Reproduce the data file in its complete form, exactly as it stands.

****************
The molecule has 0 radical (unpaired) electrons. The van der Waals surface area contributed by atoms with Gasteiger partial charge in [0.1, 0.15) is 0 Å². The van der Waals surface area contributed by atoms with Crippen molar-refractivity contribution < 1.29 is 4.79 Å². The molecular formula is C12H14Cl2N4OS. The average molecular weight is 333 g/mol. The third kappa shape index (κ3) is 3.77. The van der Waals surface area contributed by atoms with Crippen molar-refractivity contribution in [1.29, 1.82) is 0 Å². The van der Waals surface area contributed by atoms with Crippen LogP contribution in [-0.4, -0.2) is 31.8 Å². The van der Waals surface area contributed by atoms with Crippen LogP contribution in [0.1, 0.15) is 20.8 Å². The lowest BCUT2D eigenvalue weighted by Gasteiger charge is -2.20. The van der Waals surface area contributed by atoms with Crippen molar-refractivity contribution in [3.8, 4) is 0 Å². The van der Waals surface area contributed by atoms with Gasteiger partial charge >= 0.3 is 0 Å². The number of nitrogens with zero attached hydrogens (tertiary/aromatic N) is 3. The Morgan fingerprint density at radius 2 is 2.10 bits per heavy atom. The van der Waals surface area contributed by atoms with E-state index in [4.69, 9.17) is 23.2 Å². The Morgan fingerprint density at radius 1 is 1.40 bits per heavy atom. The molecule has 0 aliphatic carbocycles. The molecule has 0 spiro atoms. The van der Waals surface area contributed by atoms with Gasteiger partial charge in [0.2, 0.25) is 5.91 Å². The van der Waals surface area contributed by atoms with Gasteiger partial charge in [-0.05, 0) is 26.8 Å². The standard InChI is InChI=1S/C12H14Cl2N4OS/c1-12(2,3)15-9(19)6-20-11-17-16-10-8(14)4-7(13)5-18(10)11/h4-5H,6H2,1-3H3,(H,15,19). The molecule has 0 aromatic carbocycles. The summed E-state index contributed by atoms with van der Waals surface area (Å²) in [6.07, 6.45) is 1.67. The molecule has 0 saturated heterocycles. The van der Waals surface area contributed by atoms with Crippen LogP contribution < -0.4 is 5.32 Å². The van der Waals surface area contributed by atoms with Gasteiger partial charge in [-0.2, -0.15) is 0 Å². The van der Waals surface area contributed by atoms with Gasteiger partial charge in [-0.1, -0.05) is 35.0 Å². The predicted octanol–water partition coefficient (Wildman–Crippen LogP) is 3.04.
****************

The molecule has 0 radical (unpaired) electrons. The van der Waals surface area contributed by atoms with Gasteiger partial charge in [0.1, 0.15) is 0 Å². The van der Waals surface area contributed by atoms with Crippen molar-refractivity contribution < 1.29 is 4.79 Å². The molecular formula is C12H14Cl2N4OS. The average molecular weight is 333 g/mol. The third kappa shape index (κ3) is 3.77. The van der Waals surface area contributed by atoms with Crippen molar-refractivity contribution in [1.29, 1.82) is 0 Å². The van der Waals surface area contributed by atoms with Crippen LogP contribution in [-0.4, -0.2) is 31.8 Å². The van der Waals surface area contributed by atoms with Crippen LogP contribution in [0.1, 0.15) is 20.8 Å². The lowest BCUT2D eigenvalue weighted by Gasteiger charge is -2.20. The van der Waals surface area contributed by atoms with Crippen molar-refractivity contribution in [3.8, 4) is 0 Å². The van der Waals surface area contributed by atoms with Gasteiger partial charge >= 0.3 is 0 Å². The number of nitrogens with zero attached hydrogens (tertiary/aromatic N) is 3. The Morgan fingerprint density at radius 2 is 2.10 bits per heavy atom. The van der Waals surface area contributed by atoms with E-state index in [4.69, 9.17) is 23.2 Å². The Morgan fingerprint density at radius 1 is 1.40 bits per heavy atom. The molecule has 0 aliphatic carbocycles. The molecule has 0 spiro atoms. The van der Waals surface area contributed by atoms with Gasteiger partial charge in [0.2, 0.25) is 5.91 Å². The van der Waals surface area contributed by atoms with Gasteiger partial charge in [-0.05, 0) is 26.8 Å². The standard InChI is InChI=1S/C12H14Cl2N4OS/c1-12(2,3)15-9(19)6-20-11-17-16-10-8(14)4-7(13)5-18(10)11/h4-5H,6H2,1-3H3,(H,15,19). The molecule has 0 aromatic carbocycles. The summed E-state index contributed by atoms with van der Waals surface area (Å²) in [6.07, 6.45) is 1.67. The molecule has 0 saturated heterocycles. The van der Waals surface area contributed by atoms with Crippen LogP contribution < -0.4 is 5.32 Å². The van der Waals surface area contributed by atoms with Gasteiger partial charge in [-0.2, -0.15) is 0 Å². The van der Waals surface area contributed by atoms with Gasteiger partial charge in [-0.1, -0.05) is 35.0 Å². The predicted octanol–water partition coefficient (Wildman–Crippen LogP) is 3.04.